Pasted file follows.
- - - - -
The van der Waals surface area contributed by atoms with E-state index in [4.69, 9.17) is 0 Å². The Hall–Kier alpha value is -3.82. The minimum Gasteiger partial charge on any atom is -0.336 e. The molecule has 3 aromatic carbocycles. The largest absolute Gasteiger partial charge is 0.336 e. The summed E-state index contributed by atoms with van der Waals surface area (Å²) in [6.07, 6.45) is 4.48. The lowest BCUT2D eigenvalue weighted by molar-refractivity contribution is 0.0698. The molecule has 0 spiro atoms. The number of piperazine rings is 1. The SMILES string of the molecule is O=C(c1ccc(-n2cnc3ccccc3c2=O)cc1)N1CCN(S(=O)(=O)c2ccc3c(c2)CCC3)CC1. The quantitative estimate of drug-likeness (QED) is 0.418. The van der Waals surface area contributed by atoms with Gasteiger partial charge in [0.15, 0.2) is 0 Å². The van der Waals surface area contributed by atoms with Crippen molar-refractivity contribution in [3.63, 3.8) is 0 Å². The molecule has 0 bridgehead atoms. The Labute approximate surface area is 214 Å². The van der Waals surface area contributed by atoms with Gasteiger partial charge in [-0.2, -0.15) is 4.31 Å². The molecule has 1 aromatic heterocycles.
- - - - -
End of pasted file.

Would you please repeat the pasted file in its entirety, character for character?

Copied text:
The van der Waals surface area contributed by atoms with E-state index in [4.69, 9.17) is 0 Å². The Hall–Kier alpha value is -3.82. The minimum Gasteiger partial charge on any atom is -0.336 e. The molecule has 3 aromatic carbocycles. The largest absolute Gasteiger partial charge is 0.336 e. The summed E-state index contributed by atoms with van der Waals surface area (Å²) in [6.07, 6.45) is 4.48. The lowest BCUT2D eigenvalue weighted by molar-refractivity contribution is 0.0698. The molecule has 0 spiro atoms. The number of piperazine rings is 1. The SMILES string of the molecule is O=C(c1ccc(-n2cnc3ccccc3c2=O)cc1)N1CCN(S(=O)(=O)c2ccc3c(c2)CCC3)CC1. The quantitative estimate of drug-likeness (QED) is 0.418. The van der Waals surface area contributed by atoms with Gasteiger partial charge in [0.15, 0.2) is 0 Å². The van der Waals surface area contributed by atoms with Crippen molar-refractivity contribution in [3.63, 3.8) is 0 Å². The molecule has 0 bridgehead atoms. The Labute approximate surface area is 214 Å². The van der Waals surface area contributed by atoms with Gasteiger partial charge in [-0.2, -0.15) is 4.31 Å². The molecule has 1 aromatic heterocycles.